Dialogue basically that pushes.
I want to hug such couples, tell them to keep it up.
The last time I tried to do that conversational push with my husband, I failed. And thus, it was also the moment I decided to leave him.
It was an ordinary day. The house was quiet. And I was reading on the couch. He was reading a magazine while standing in the kitchen.
He always did that, happy to stand after a long day of sitting in meetings. And I suddenly realized it had been a decade since he and I had sat on the same couch at the same time. Perhaps we had sat together for a moment while one of us tied shoes or to discuss a calendar. But to actually watch a movie, talk, have sex, fight, raise our voices?
A roaring anger flew into my body. And I wanted to push him with words. Why hadn’t he ever learned to sit on the couch with me? Why hadn’t I ever asked him to? But most important, why hadn’t we had a big damn fight about it?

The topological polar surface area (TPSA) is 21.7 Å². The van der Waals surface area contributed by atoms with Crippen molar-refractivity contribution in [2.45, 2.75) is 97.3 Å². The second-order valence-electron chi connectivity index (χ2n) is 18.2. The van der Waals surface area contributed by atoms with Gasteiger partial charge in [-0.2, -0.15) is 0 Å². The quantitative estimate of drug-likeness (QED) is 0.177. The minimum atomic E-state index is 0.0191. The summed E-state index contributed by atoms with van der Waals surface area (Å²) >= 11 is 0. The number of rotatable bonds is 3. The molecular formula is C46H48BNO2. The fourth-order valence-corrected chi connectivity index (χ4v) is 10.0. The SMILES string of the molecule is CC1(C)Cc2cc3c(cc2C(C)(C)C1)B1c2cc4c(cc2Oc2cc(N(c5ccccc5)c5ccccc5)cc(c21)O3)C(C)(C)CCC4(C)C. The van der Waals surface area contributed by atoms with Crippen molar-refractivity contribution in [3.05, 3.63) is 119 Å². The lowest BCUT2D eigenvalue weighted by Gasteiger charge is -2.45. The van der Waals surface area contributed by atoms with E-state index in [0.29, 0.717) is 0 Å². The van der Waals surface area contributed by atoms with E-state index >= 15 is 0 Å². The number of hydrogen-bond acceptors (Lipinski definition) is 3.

After therapy, we had made no progress in solving our differences in how we experienced or received love. We had identified them, or at least I had. He disliked touching or snuggling. I did not. He wanted to stay at home on evenings and weekends. I wanted to go out. He disliked the sensation of two bodies being in proximity. I did not.
All these differences expanded over the years as we became our truer selves. Quietly. Sometimes I would open my mouth to say something about our growing distance. Probably he did, too.
But no, my mind would run through the list of reasons to keep quiet. I would come across as unreasonable, nagging or needy. He was tired. The children were in the house. They should not hear us fighting.